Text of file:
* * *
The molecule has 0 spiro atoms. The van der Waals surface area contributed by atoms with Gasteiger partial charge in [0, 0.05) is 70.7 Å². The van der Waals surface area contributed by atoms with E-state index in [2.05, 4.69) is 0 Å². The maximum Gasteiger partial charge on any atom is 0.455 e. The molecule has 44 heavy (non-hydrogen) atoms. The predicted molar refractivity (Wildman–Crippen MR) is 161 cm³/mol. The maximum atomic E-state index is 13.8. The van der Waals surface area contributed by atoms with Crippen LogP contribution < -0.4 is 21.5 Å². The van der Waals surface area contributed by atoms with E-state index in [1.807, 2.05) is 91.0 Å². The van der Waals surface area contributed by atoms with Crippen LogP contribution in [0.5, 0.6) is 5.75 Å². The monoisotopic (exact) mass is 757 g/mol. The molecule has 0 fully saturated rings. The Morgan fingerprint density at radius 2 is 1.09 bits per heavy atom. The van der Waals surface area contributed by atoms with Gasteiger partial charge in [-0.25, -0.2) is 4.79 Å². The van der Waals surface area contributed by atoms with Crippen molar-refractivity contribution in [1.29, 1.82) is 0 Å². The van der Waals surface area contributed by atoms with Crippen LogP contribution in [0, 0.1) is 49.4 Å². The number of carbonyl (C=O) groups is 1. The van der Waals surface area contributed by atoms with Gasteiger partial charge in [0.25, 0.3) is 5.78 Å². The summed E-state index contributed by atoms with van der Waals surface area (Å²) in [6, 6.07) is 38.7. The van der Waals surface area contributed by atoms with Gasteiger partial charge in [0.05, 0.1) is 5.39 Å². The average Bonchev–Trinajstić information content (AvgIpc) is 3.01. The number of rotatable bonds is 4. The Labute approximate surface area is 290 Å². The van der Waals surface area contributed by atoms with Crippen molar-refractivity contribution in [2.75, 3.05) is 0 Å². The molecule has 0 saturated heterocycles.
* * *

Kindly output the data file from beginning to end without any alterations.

The molecule has 0 spiro atoms. The van der Waals surface area contributed by atoms with Gasteiger partial charge in [0, 0.05) is 70.7 Å². The van der Waals surface area contributed by atoms with E-state index in [2.05, 4.69) is 0 Å². The maximum Gasteiger partial charge on any atom is 0.455 e. The molecule has 44 heavy (non-hydrogen) atoms. The predicted molar refractivity (Wildman–Crippen MR) is 161 cm³/mol. The maximum atomic E-state index is 13.8. The van der Waals surface area contributed by atoms with Crippen LogP contribution < -0.4 is 21.5 Å². The van der Waals surface area contributed by atoms with E-state index in [1.807, 2.05) is 91.0 Å². The van der Waals surface area contributed by atoms with Crippen LogP contribution in [0.5, 0.6) is 5.75 Å². The monoisotopic (exact) mass is 757 g/mol. The molecule has 0 fully saturated rings. The Morgan fingerprint density at radius 2 is 1.09 bits per heavy atom. The van der Waals surface area contributed by atoms with Gasteiger partial charge in [-0.25, -0.2) is 4.79 Å². The van der Waals surface area contributed by atoms with Crippen molar-refractivity contribution in [1.29, 1.82) is 0 Å². The van der Waals surface area contributed by atoms with Crippen LogP contribution in [0, 0.1) is 49.4 Å². The number of carbonyl (C=O) groups is 1. The van der Waals surface area contributed by atoms with Gasteiger partial charge in [0.25, 0.3) is 5.78 Å². The summed E-state index contributed by atoms with van der Waals surface area (Å²) in [6, 6.07) is 38.7. The van der Waals surface area contributed by atoms with Gasteiger partial charge in [0.05, 0.1) is 5.39 Å². The average Bonchev–Trinajstić information content (AvgIpc) is 3.01. The number of rotatable bonds is 4. The Labute approximate surface area is 290 Å². The van der Waals surface area contributed by atoms with Crippen molar-refractivity contribution in [2.75, 3.05) is 0 Å². The molecule has 0 saturated heterocycles.